Judge Boone began his analysis with a summary of the form of production rules under Rule 34:

(E) Producing the Documents or Electronically Stored Information. Unless otherwise stipulated or ordered by the court, these procedures apply to producing documents or electronically stored information:

(i) A party must produce documents as they are kept in the usual course of business or must organize and label them to correspond to the categories in the request;

(ii) If a request does not specify a form for producing electronically stored information, a party must produce it in a form or forms in which it is ordinarily maintained or in a reasonably usable form or forms; and

(iii) A party need not produce the same electronically stored information in more than one form.

Wilson, at *6-7.

The Plaintiff’s request for ESI to be produced in native format was very standard. However, the data requested was produced from a proprietary third-party “STARS” database. Wilson, at *8. The Plaintiffs would not be able to access or review this data as it is ordinarily maintained because of its proprietary nature.

The Defendants produced the proprietary ESI as PDFs. The Plaintiff challenged this static image form of production in favor of TIFFs with metadata. Wilson, at *9. However, the Defendants were willing to produce future ESI as TIFFs. Id.

Excel files were also produced as PDF’s in order to redact information. Id. The Plaintiffs sought the Excel files to be produced in native file format. Id.

The Plaintiffs argued in favor of a TIFF production over PDF because the “format is more efficient, cost effective, and better suited for use inside a database application and it will require additional work to get the data produced in PDF format into a usable state.” Wilson, at *9-10.

The Plaintiffs further demanded the ESI from the STARS database be produced in Excel format. The Defendants ultimately agreed to this production format, but did not explain how the issue of redaction would be addressed in the opinion. Wilson, at *10.

The Court stated, the “Rules do not require a party to produce ESI in the form most helpful to the opposing party.” Wilson, at *10, citing U.S. ex rel. Carter v. Bridgepoint Educ., Inc.,     F.R.D.    , 2015 U.S. Dist. LEXIS 26424, 2015 WL 818032, at *15 (S.D. Cal. Feb. 20, 2015). As such, the Court ultimately held that 1) the STARS data could not be produced in its native format; 2) the Defendant would produced additional discovery in TIFF format; and 3) the Defendant would produce associated metadata for its prior production if it had not already done so. Wilson, at *11.

Bow Tie Thoughts

As any good hair stylist can tell you, a good product can help detangle knotted up hair. The same can be said for virtually any of the review applications on the market today. Most pride themselves on being able to review native file format, near-native, and static images such as TIFF and PDF.

I think it is odd to have a fight over which static image to produce. Both TIFF and PDF work well in today’s modern review applications. This was not always the case, as PDFs can be both a native file and static image in older review applications. It has been awhile since I have seen this be an issue in document review. That being said, if a requesting party asks for a specific static image format, I recommend honoring the request.

There are horror stories where producing parties have produced batches of native files as massive PDF’s that are several hundred, or thousand, of pages. In those situations, the requesting party has a very strong argument that the production was not in a reasonably useable form.

Return to the TAR-Pit

Take note all, there is a new predictive coding case by Judge Andrew Peck. The good Judge waded into the TAR-pit of transparency, which in my opinion has caused much unnecessary problems with judges and parties who believe “transparency” is required when predictive coding is used, mandating the disclosure of seed sets. I do not think the Federal Rules of Civil Procedure place such a burden on producing parties by attacking the work-product doctrine or compelling the production of irrelevant information.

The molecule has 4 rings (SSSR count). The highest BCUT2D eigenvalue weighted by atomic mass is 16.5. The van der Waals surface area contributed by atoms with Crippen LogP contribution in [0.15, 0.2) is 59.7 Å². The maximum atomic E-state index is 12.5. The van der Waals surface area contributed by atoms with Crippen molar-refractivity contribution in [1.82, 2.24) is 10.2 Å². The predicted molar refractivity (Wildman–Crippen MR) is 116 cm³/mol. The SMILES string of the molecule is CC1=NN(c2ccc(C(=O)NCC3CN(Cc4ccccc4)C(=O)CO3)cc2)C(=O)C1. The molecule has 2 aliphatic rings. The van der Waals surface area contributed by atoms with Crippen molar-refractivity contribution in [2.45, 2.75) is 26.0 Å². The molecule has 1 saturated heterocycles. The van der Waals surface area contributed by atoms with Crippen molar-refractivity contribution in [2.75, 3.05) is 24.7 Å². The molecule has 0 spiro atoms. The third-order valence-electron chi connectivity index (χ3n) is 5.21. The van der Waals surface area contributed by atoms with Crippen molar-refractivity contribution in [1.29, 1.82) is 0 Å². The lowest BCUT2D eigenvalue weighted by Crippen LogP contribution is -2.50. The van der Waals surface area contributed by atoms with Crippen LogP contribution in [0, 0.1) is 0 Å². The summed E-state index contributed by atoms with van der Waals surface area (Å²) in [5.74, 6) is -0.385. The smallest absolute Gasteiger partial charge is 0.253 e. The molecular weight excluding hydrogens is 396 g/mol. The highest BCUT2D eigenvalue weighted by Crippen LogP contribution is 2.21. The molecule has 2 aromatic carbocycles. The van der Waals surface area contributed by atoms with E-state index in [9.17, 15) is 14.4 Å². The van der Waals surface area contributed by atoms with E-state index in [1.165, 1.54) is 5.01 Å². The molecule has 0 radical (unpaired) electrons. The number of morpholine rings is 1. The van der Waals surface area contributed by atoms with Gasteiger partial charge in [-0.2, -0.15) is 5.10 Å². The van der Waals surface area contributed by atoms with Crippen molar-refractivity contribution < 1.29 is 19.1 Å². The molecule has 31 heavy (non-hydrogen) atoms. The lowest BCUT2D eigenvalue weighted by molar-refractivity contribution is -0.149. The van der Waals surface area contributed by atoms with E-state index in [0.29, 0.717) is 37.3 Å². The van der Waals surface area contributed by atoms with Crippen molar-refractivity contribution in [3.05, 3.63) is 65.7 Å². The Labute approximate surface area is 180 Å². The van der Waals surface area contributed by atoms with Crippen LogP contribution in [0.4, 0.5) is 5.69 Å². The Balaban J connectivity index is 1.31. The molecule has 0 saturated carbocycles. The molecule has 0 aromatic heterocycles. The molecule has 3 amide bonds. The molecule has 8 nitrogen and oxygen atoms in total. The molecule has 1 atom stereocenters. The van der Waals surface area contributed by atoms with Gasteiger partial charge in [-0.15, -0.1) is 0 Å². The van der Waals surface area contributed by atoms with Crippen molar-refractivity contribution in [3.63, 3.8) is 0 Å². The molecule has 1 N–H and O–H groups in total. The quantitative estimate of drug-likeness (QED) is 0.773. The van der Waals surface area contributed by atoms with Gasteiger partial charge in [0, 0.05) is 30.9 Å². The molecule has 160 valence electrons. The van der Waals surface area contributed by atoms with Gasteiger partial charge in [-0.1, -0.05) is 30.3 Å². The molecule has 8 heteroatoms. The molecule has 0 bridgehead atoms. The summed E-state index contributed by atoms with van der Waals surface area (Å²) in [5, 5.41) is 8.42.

Judge Peck summarized that “where the parties do not agree to transparency, the decisions are split and the debate in the discovery literature is robust.” Rio Tinto Plc v. Vale S.A., 2015 U.S. Dist. LEXIS 24996, 8 (S.D.N.Y. Mar. 2, 2015).

Judge Peck’s new opinion did not rule on the issue of seed transparency, because the parties had agreed to an ESI protocol that “disclosed all non-privilege documents in the control sets.” Rio Tinto Plc., at *10. However, Judge Peck provided his thoughts on what I would call a bias against technology-assisted review:

One point must be stressed -it is inappropriate to hold TAR to a higher standard than keywords or manual review. Doing so discourages parties from using TAR for fear of spending more in motion practice than the savings from using TAR for review.

Rio Tinto Plc, at *10, emphasis added.

Business team enjoying victory

That statement is extremely important. There is no valid reason to treat “predictive coding,” or any other form of analytics such as conceptual searching, email threading, or clustering, to higher discovery standards because “technology” is used.

The issue is whether or not the production is adequate. A producing party should not have to disclose attorney work product in analyzing their case or proving the technology functions. Courts do not hold competency hearings on whether an attorney properly knows how to conduct online legal research to ensure attorneys are maintaining their ethical duty of candor to the court. The same logic applies to technology-assisted review and productions.

Judge Peck did state while he generally believed in cooperation, “requesting parties can insure that training and review was done appropriately by other means, such as statistical estimation of recall at the conclusion of the review as well as by whether there are gaps in the production, and quality control review of samples from the documents categorized as now responsive.” Rio Tinto Plc., at *9-10, referencing Grossman & Cormack, Comments, supra, 7 Fed. Cts. L. Rev. at 301-12.

The focus of discovery should be whether or not a production is adequate. Are there production gaps? Is the parent-child relationship maintained between email messages and attachments? Is the producing party conducting quality assurance testing? Is the producing party documenting their efforts?